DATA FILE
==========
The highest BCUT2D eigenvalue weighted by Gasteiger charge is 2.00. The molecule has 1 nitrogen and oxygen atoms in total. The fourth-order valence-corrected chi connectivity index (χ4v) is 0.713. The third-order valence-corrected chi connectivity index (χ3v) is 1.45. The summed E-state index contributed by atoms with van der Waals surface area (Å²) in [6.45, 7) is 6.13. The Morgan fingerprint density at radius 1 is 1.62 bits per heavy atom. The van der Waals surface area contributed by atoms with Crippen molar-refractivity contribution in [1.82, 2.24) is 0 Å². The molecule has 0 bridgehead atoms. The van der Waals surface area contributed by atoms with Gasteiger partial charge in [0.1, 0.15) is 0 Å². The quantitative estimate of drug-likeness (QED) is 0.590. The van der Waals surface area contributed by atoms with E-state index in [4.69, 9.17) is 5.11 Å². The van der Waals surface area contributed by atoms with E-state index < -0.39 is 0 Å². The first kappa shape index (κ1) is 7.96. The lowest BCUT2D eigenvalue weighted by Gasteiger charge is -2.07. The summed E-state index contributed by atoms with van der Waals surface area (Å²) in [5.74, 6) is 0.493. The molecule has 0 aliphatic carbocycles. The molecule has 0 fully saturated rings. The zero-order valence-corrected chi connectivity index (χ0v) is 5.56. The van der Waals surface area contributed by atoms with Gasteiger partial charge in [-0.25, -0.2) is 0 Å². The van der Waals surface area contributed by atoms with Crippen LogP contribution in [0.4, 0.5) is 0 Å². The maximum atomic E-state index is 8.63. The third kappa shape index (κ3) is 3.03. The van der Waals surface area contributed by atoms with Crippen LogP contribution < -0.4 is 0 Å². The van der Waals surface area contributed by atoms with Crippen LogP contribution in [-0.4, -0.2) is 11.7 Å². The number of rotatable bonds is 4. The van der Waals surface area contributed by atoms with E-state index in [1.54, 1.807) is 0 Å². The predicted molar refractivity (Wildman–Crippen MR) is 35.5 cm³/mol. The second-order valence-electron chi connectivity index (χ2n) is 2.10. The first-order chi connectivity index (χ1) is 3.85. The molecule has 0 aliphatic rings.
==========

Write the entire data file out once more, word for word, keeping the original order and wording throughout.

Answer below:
The highest BCUT2D eigenvalue weighted by Gasteiger charge is 2.00. The molecule has 1 nitrogen and oxygen atoms in total. The fourth-order valence-corrected chi connectivity index (χ4v) is 0.713. The third-order valence-corrected chi connectivity index (χ3v) is 1.45. The summed E-state index contributed by atoms with van der Waals surface area (Å²) in [6.45, 7) is 6.13. The Morgan fingerprint density at radius 1 is 1.62 bits per heavy atom. The van der Waals surface area contributed by atoms with Crippen molar-refractivity contribution in [1.82, 2.24) is 0 Å². The molecule has 0 bridgehead atoms. The van der Waals surface area contributed by atoms with Gasteiger partial charge in [0.1, 0.15) is 0 Å². The quantitative estimate of drug-likeness (QED) is 0.590. The van der Waals surface area contributed by atoms with E-state index in [4.69, 9.17) is 5.11 Å². The van der Waals surface area contributed by atoms with E-state index < -0.39 is 0 Å². The first kappa shape index (κ1) is 7.96. The lowest BCUT2D eigenvalue weighted by Gasteiger charge is -2.07. The summed E-state index contributed by atoms with van der Waals surface area (Å²) in [5.74, 6) is 0.493. The molecule has 0 aliphatic carbocycles. The molecule has 0 fully saturated rings. The zero-order valence-corrected chi connectivity index (χ0v) is 5.56. The van der Waals surface area contributed by atoms with Gasteiger partial charge in [-0.25, -0.2) is 0 Å². The van der Waals surface area contributed by atoms with Crippen LogP contribution in [0.4, 0.5) is 0 Å². The maximum atomic E-state index is 8.63. The third kappa shape index (κ3) is 3.03. The van der Waals surface area contributed by atoms with Crippen LogP contribution < -0.4 is 0 Å². The van der Waals surface area contributed by atoms with Crippen LogP contribution in [-0.4, -0.2) is 11.7 Å². The number of rotatable bonds is 4. The van der Waals surface area contributed by atoms with E-state index in [1.54, 1.807) is 0 Å². The predicted molar refractivity (Wildman–Crippen MR) is 35.5 cm³/mol. The second-order valence-electron chi connectivity index (χ2n) is 2.10. The first-order chi connectivity index (χ1) is 3.85. The molecule has 0 aliphatic rings.